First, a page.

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The 33 Strategies of War (Joost Elffers Books) Paperback – December 14, 2007
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Copyright © Reed Business Information, a division of Reed Elsevier Inc. All rights reserved. --This text refers to the Hardcover edition.
Copyright © American Library Association. All rights reserved --This text refers to the Hardcover edition.
Top Customer Reviews
Once again, Green brings a tremendous body of research and historical insight to his writing, demonstrating the key points of each chapter through some of the greatest successes and mistakes from history.
But this isn't just a book about war. Greene repeatedly states that many of the strategies and tactics used to harden an individual for conflict (or conflict avoidance) apply equally well to business, politics and negotiation, and the examples come from everywhere from Hollywood to Ancient Rome.
The advantage this book has over the previous two is that his clarification of his strategies is more balanced and consistent. He goes vague less often here.
This book completes nicely Greene's cycle of historical self-improvement books: the first in how to woo others to your way of thinking, the second to deal with power structures, and the third for self-discipline and conflict resolution.
The beauty of his approach is that there is something for everyone in this book. You may read about a tactic that is highly amusing, but that you say to yourself, "I could never do that." Then in the next chapter you may say, "That's fits in with my personality. I can do that." That's how I felt about his strategies for laying back and appearing to not care, and about his strategy for taking an unassailable position.
A brief story in chapter 4 on developing a sense of extreme urgency was well worth the cost of the book to me. It talks about Fyodor Dostoevsky and how a change in his perspective on the value of life lead to a greater appreciation for every moment, and to an era of rampant productivity that continued until his death. Because I'm an author I spend a good part of every day writing and thinking about my work. After reading about Dostoevsky I immediately felt an even higher sense of purpose and motivation.
You really can't go wrong with this book. It is very entertaining and educational. Beyond that, you could pick up some sage, time-tested advice for improving both your business and your life. Bravo!
You'll read this book once, get to the last page and go back to page 1 and start reading again. There are literally hundreds of ideas in this book.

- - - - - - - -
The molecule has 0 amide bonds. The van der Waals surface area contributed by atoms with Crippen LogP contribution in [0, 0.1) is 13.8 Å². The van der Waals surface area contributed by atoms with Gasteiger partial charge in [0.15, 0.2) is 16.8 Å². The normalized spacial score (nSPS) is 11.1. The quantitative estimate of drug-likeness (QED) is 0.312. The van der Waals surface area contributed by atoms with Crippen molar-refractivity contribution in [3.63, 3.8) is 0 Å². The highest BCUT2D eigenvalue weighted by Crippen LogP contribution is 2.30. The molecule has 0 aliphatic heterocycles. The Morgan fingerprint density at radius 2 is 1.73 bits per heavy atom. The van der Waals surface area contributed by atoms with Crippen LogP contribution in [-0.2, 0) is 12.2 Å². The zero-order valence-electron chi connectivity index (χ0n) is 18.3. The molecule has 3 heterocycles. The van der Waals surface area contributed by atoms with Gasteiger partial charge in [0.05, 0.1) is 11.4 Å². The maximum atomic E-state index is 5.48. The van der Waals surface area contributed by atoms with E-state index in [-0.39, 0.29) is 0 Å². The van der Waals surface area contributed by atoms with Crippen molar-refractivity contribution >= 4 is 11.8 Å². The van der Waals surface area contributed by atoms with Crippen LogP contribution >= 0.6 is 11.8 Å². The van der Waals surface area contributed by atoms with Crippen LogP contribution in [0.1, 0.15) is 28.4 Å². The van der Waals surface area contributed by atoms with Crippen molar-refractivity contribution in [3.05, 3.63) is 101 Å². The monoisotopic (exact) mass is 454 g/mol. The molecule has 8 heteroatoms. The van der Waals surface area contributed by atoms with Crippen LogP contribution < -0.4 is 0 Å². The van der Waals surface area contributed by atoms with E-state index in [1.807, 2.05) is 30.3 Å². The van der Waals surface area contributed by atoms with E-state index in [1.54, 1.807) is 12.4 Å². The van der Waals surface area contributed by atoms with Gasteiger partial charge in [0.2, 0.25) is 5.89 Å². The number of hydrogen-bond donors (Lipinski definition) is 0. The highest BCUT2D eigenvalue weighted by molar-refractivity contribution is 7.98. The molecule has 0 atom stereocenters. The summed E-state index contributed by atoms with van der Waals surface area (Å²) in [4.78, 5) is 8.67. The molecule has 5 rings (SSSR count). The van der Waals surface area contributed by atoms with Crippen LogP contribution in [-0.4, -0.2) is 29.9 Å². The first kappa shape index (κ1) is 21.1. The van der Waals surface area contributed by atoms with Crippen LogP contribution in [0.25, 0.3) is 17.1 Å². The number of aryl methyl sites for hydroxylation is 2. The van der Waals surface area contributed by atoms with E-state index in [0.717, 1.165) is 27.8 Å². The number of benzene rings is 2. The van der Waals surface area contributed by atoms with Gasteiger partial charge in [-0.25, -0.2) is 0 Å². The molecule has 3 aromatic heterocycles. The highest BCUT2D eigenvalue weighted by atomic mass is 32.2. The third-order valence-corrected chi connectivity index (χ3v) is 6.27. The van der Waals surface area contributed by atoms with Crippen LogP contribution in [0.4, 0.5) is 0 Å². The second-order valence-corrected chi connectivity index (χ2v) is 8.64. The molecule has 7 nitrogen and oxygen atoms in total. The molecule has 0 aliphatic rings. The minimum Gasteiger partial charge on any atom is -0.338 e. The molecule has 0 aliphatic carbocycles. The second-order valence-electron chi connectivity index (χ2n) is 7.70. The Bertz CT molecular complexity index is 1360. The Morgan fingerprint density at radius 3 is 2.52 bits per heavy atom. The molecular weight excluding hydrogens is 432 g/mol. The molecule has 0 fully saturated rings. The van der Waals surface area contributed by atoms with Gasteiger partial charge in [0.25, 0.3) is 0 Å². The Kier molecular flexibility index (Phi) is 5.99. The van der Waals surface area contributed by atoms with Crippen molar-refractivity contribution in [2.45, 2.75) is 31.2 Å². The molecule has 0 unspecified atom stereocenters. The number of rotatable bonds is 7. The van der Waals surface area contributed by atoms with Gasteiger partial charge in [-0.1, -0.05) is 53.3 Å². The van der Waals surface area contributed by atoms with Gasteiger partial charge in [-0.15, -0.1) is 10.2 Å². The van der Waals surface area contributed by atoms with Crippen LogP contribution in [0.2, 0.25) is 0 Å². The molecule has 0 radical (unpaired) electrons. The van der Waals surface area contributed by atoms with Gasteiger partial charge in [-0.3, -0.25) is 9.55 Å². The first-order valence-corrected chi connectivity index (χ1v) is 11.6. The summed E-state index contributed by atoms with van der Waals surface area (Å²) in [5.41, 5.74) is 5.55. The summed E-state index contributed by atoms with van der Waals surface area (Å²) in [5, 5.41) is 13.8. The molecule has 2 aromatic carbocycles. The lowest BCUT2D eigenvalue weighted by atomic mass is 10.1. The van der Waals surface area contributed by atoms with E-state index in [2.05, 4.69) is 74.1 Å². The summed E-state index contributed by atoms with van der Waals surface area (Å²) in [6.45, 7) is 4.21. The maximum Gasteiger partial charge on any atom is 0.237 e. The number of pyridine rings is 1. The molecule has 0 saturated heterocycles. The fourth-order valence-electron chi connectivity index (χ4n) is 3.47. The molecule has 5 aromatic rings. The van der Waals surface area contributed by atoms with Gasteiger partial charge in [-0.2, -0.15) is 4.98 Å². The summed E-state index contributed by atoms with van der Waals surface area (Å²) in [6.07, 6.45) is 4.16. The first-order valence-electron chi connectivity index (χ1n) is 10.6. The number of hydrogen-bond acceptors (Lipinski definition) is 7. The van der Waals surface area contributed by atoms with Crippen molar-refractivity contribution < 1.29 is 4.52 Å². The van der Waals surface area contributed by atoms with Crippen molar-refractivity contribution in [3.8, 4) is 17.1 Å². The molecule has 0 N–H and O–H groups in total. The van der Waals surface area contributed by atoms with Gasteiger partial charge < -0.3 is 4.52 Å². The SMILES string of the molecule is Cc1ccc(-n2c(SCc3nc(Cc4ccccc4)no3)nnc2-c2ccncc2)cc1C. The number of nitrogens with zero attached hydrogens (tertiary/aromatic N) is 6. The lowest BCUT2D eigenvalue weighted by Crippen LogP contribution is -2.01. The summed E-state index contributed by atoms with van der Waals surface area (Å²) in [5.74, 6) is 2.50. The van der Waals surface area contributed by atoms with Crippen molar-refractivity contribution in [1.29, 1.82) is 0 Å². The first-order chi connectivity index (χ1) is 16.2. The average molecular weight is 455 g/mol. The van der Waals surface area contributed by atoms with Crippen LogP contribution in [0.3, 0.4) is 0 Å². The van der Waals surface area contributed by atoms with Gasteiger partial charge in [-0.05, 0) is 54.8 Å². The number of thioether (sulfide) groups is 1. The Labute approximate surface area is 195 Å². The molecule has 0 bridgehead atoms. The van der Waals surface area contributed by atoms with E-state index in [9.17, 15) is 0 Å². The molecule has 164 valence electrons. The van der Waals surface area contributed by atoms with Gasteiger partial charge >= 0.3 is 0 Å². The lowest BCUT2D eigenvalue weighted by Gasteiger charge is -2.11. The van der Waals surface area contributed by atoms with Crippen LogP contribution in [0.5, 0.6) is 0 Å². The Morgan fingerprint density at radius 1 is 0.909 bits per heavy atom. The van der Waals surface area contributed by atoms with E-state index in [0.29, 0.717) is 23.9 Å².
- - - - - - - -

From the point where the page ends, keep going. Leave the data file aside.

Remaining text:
I especially like the way the author has made the book applicable to your life, the business or the battlefield.
As a former soldier, I deeply appreciate the detailed review of war strategies and found the book so compelling, I'm buying copies for all of my friends who are in the military and currently deployed in Afghanistan and Iraq.
If you only read one business or self improvement book this year, read this one. If you read three, read the author's other two books, The 48 Laws of Power and The Art of Seduction.
Much of the book rings a bell with my intuition, but there is a great deal which is so inciteful and informative. I would say I couldn't put the book down, but that's not true, I needed to take a rest every chapter or so. I love his mixing of explaning the principals then giving historical examples. The war stories have direct analogies to the business world.
I have also read Greene's "Art of Seduction", which I think is absolutely vile and disgusting. I don't think the book is vile and distigusting, I think the book simply tells the truth. Greene doesn't make the rules, he's just telling how many "successfull" people play the game, which is really just a clear illustration of the part of human nature which is cloaked behind good manners and grooming, and how people take advantage of our good nature, weaknesses, and need for connection and love--all of which applies to both our personal and business world. Better to know it than not know it, and know when to fight fire with fire if you think you can stay true to your principles. Maybe there should be a followup something like "Buddah's dance with Devil"
This book is going on my top shelf.
Most Recent Customer Reviews
To date I've read everything Robert Greene has in print and, much to my surprise, this turned out to be the most useful volume of all. Read morePublished 1 day ago by Laura A. Little
If you are looking to go into business, this is a great book to use as a guide because it tells you how to deal with people according to their actions.Published 12 days ago by Shekinah Brown
Classic... Greene's advice covers everything from steeling one's mind for battle to specific defensive and offensive tactics-notably, the final section on "dirty" warfare... Read morePublished 14 days ago by Kamal Jabbar CEO Palace Music Group, LLC
(Now, I will note here that I actually read the Korean translation of this book and not the original, but really, there isn’t much of a difference anyway. Read morePublished 18 days ago by Moon Shim
This is a great book and it's very well written. It's not as dry as some would think and it's easy to follow and understand. Read morePublished 20 days ago by Brian Wood
Great book. Also read 48 laws of power and mastery by the same author. Skip "seduction"Published 22 days ago by Tyson Bush
Heard great things about Robert Greene's books, so I purchased them.Published 27 days ago by Amazon Customer
The 33 Strategies of War by Robert Greene is Greene's followup to The 48 Laws of Power and The Art of Seduction. Read morePublished 1 month ago by Du Nguyen